Owner of the Dallas Mavericks Team, Mark Cuban, has announced the team’s adoption of Ethereum and bitcoin as payment methods for NBA tickets next season.
Dallas and Sacramento
The news first came in the form of a tweet on January 16, 2018, when a fan asked whether the ability to use cryptocurrency for ticket purchases was coming soon.
Later, Cuban cemented this statement in an email to Fortune, stating that the Mavericks would be accepting bitcoin, Ethereum and digital tokens “from companies we have business relationships with.”
The Dallas Mavericks are not the only NBA team to have shown interest in the idea of cryptocurrency payments. In January 2014, the Sacramento Kings became the first sports team to introduce bitcoin-based payments through BitPay.
The total number of teams using digital currency based payment channels are obviously limited for now, but that may stand to change with the market’s growing popularity.
Catering to Vendors
That said, the cryptocurrency market is currently facing turbulent times with widespread issues of high transaction fees, long confirmation times and extreme volatility plaguing almost every major coin. Merchants such as Steam have, in fact, been moving away from supporting cryptocurrency-based payments.
At the time of writing this article, the fees for a single bitcoin transaction ranges between $15 and $20. Transaction fees typically depend on a whole range of factors including mempool congestion and how quickly the operation needs to be settled. However, only a month ago, in December 2017, that figure was closer to $35.
In effect, this means that every single transaction, even those involving negligible amounts of bitcoin, is subject to an exaggerated fee that could be as high as 100 percent of the sum itself.
For retailers such as Steam and ticket vendors belonging to sports teams such as the Dallas Mavericks, these high fees quickly become untenable since transactions on such platforms do not usually exceed a hundred dollars at a time.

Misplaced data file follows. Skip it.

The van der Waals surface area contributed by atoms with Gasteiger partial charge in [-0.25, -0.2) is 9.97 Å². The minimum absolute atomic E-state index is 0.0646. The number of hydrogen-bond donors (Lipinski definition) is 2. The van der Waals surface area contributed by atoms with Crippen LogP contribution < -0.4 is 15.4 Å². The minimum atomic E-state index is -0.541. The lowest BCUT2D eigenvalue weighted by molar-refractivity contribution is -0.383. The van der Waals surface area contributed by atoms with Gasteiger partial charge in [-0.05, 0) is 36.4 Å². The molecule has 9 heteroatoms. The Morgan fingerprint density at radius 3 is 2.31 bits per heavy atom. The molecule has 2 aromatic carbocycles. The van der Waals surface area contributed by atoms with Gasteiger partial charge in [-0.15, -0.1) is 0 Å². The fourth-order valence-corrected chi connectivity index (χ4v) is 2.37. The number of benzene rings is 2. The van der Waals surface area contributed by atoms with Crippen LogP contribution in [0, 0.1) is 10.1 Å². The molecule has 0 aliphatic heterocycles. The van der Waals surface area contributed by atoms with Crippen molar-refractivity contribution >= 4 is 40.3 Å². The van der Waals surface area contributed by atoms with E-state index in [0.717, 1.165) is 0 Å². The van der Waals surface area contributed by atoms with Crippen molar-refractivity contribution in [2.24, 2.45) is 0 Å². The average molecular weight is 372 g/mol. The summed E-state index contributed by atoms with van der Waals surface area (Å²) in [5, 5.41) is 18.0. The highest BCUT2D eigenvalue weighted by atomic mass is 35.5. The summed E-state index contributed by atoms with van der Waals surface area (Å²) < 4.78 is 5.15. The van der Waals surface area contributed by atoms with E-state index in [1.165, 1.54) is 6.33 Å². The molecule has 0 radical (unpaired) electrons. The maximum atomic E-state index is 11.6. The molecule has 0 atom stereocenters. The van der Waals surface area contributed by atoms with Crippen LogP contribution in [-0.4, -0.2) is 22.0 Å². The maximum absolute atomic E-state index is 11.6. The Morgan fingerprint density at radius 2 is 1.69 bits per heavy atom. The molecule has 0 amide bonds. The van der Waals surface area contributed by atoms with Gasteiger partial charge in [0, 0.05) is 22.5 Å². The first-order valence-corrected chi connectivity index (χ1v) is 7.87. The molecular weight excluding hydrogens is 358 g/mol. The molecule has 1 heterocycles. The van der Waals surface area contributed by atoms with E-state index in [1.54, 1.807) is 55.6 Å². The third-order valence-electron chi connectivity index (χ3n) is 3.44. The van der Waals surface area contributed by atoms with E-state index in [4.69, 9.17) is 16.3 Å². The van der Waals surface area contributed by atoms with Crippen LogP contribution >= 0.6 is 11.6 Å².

In a blog post published by Steam in January 2017, the company stated that when it first began accepting bitcoin payments several years ago, the fees for each transaction was no more than 20 cents.
That, in addition to the increased market volatility over the past year, motivated the video game platform to move away from cryptocurrency-based payments. The blog post did also state that the company would evaluate the situation at a later date and possibly choose to re-enable the payment method if the situation improves.
Even though news of bitcoin adoption by merchants is not met with as much enthusiasm as when the cryptocurrency first gained critical mass, sports teams supporting them is a step towards mass recognition for the ecosystem.
Mark Cuban’s announcement comes at a worrying time for the digital currency ecosystem though. The rising momentum of the market in 2017 has been mostly absent after the New Year with all significant cryptocurrencies declining significantly.
While corrections of 30 percent are regularly observed, bitcoin has currently lost close to half its value since peaking at around $20,000 in December 2017. The crash, so far, has been largely attributed to Asian markets attempting to regulate and crackdown on cryptocurrencies.